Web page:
New York rock group Interpol has spent 25 years together jumping the border of success and failure. The long journey, which has seen its shares of ups and downs, is perhaps one of the reasons frontman Paul Banks is “a bit of a negative Nelson.”
Then again, the last few years haven’t exactly been full of hope. Banks explains, “I’ve always had a sense that our civilization is slightly more tenuous than a lot of people believe it to be. I think for some people, it’s been very jarring to realize that Mother Nature can come and upend everything that we’ve built, but I’ve written about those themes my whole career!”
And just when did all that rock and roll pessimism begin? Let’s go back to the beginning when the band was first trying to score a record deal and received “rejection after rejection from every record label, including the label we’re still signed to now.”
As they say, what doesn’t kill you makes you stronger, which no doubt influenced Interpol to make the music they wanted to make without worrying about industry expectations.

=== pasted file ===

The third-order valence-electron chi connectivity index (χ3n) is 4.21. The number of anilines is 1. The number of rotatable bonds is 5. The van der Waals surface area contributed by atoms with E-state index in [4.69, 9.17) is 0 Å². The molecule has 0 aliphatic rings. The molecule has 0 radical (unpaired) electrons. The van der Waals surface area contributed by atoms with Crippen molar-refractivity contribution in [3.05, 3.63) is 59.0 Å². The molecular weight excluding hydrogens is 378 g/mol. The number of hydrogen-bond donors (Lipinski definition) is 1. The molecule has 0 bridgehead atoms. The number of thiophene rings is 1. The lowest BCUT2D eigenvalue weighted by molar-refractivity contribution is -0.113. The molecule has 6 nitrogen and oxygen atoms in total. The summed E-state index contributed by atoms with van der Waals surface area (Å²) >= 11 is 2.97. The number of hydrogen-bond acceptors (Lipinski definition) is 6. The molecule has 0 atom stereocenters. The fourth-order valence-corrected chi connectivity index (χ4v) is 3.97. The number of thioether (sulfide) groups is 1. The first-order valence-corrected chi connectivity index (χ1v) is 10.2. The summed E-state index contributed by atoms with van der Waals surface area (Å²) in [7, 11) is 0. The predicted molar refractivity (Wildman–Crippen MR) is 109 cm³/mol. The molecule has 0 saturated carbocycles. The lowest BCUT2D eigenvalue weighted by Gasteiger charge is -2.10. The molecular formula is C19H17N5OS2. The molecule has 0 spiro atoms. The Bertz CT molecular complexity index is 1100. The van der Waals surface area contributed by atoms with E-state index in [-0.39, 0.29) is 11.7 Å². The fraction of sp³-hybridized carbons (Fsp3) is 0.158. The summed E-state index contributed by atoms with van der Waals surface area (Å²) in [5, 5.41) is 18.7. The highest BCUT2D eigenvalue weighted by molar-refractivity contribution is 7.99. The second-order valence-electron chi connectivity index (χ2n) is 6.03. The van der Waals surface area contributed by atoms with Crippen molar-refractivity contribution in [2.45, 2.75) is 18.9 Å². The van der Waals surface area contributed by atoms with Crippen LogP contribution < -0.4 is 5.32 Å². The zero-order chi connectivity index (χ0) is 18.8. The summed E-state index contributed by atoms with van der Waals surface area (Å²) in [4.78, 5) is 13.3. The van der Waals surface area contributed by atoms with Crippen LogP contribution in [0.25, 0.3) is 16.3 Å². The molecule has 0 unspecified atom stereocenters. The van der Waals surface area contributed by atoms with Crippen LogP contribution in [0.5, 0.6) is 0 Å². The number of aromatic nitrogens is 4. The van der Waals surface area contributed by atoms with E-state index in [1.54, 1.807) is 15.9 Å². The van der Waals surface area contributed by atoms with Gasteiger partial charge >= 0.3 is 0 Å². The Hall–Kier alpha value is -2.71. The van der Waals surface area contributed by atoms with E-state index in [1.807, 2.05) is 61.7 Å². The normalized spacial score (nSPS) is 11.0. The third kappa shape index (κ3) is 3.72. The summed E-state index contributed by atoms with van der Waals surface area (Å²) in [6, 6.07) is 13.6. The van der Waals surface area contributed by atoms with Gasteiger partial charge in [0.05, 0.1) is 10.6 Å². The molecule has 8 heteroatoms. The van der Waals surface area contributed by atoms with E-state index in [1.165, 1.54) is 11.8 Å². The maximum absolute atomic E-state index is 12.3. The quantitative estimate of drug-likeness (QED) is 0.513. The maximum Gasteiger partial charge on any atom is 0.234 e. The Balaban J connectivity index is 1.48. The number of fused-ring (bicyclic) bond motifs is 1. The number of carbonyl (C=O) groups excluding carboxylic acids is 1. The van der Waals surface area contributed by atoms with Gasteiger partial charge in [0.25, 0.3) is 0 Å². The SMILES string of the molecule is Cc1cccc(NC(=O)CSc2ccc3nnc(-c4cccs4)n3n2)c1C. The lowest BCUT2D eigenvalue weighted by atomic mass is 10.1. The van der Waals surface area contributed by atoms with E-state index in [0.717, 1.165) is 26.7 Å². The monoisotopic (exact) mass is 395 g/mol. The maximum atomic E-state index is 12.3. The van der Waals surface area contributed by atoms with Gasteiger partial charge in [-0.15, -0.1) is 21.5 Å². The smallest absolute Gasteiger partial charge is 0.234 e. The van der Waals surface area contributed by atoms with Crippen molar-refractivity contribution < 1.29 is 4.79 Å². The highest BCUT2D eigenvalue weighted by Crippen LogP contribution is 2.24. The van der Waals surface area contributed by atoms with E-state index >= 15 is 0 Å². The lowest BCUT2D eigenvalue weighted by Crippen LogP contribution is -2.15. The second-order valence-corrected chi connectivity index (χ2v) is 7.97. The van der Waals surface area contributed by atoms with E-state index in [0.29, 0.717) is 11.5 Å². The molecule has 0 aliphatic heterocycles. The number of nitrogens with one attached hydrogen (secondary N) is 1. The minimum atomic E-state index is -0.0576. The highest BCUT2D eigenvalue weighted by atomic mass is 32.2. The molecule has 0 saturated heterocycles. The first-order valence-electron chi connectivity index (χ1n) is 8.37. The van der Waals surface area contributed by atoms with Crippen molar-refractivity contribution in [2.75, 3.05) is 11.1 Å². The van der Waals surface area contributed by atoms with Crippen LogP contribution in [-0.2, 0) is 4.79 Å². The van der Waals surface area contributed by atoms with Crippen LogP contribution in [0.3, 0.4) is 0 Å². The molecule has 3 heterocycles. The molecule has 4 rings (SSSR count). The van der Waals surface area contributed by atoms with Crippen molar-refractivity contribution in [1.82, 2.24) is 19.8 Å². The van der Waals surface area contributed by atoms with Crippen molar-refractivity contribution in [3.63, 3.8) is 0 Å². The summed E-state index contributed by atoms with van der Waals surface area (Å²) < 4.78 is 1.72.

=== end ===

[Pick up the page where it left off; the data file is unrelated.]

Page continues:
Now getting ready to drop their 8th record, the edges have been softened, and Interpol finds themselves more hopeful than they’ve ever been. Not something Paul Banks expected after writing an album during the peak of a global pandemic:
“It has more of an optimistic, airy, hopeful, and anthemic quality at times than any of our previous work… I think as a writer, you gravitate towards subjects and perspectives that feel fresh, so it was an instinct to think about the resilience of the human spirit instead. I think some great qualities of humanity come to the foreground when there’s a crazy struggle.”
Interpol’s new album, The Other Side of Make-Believe, will be released on Friday.